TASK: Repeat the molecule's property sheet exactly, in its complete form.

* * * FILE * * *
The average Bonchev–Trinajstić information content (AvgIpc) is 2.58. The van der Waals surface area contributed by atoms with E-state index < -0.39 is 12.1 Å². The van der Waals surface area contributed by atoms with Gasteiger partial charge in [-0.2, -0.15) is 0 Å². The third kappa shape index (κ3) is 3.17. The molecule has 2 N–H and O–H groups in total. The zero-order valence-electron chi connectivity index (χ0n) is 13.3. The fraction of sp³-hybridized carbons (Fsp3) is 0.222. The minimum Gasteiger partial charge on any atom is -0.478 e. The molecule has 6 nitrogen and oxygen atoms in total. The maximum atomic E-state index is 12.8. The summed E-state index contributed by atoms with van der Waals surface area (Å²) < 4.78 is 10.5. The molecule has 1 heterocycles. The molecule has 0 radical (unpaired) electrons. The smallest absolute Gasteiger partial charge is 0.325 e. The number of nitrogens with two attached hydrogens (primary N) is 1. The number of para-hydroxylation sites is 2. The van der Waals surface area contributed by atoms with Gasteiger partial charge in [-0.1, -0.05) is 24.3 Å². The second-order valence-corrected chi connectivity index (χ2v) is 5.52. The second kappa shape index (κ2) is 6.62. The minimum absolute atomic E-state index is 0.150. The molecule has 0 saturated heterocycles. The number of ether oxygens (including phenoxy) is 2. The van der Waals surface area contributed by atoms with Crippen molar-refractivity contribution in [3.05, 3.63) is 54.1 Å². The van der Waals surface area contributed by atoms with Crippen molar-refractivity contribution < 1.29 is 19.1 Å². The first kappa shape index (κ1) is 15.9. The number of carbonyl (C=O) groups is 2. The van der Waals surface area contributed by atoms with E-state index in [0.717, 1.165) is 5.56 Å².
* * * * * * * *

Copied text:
The average Bonchev–Trinajstić information content (AvgIpc) is 2.58. The van der Waals surface area contributed by atoms with E-state index < -0.39 is 12.1 Å². The van der Waals surface area contributed by atoms with Gasteiger partial charge in [-0.2, -0.15) is 0 Å². The third kappa shape index (κ3) is 3.17. The molecule has 2 N–H and O–H groups in total. The zero-order valence-electron chi connectivity index (χ0n) is 13.3. The fraction of sp³-hybridized carbons (Fsp3) is 0.222. The minimum Gasteiger partial charge on any atom is -0.478 e. The molecule has 6 nitrogen and oxygen atoms in total. The maximum atomic E-state index is 12.8. The summed E-state index contributed by atoms with van der Waals surface area (Å²) < 4.78 is 10.5. The molecule has 1 heterocycles. The molecule has 0 radical (unpaired) electrons. The smallest absolute Gasteiger partial charge is 0.325 e. The number of nitrogens with two attached hydrogens (primary N) is 1. The number of para-hydroxylation sites is 2. The van der Waals surface area contributed by atoms with Gasteiger partial charge in [-0.1, -0.05) is 24.3 Å². The second-order valence-corrected chi connectivity index (χ2v) is 5.52. The second kappa shape index (κ2) is 6.62. The minimum absolute atomic E-state index is 0.150. The molecule has 0 saturated heterocycles. The number of ether oxygens (including phenoxy) is 2. The van der Waals surface area contributed by atoms with Crippen molar-refractivity contribution in [3.05, 3.63) is 54.1 Å². The van der Waals surface area contributed by atoms with Crippen molar-refractivity contribution < 1.29 is 19.1 Å². The first kappa shape index (κ1) is 15.9. The number of carbonyl (C=O) groups is 2. The van der Waals surface area contributed by atoms with E-state index in [0.717, 1.165) is 5.56 Å².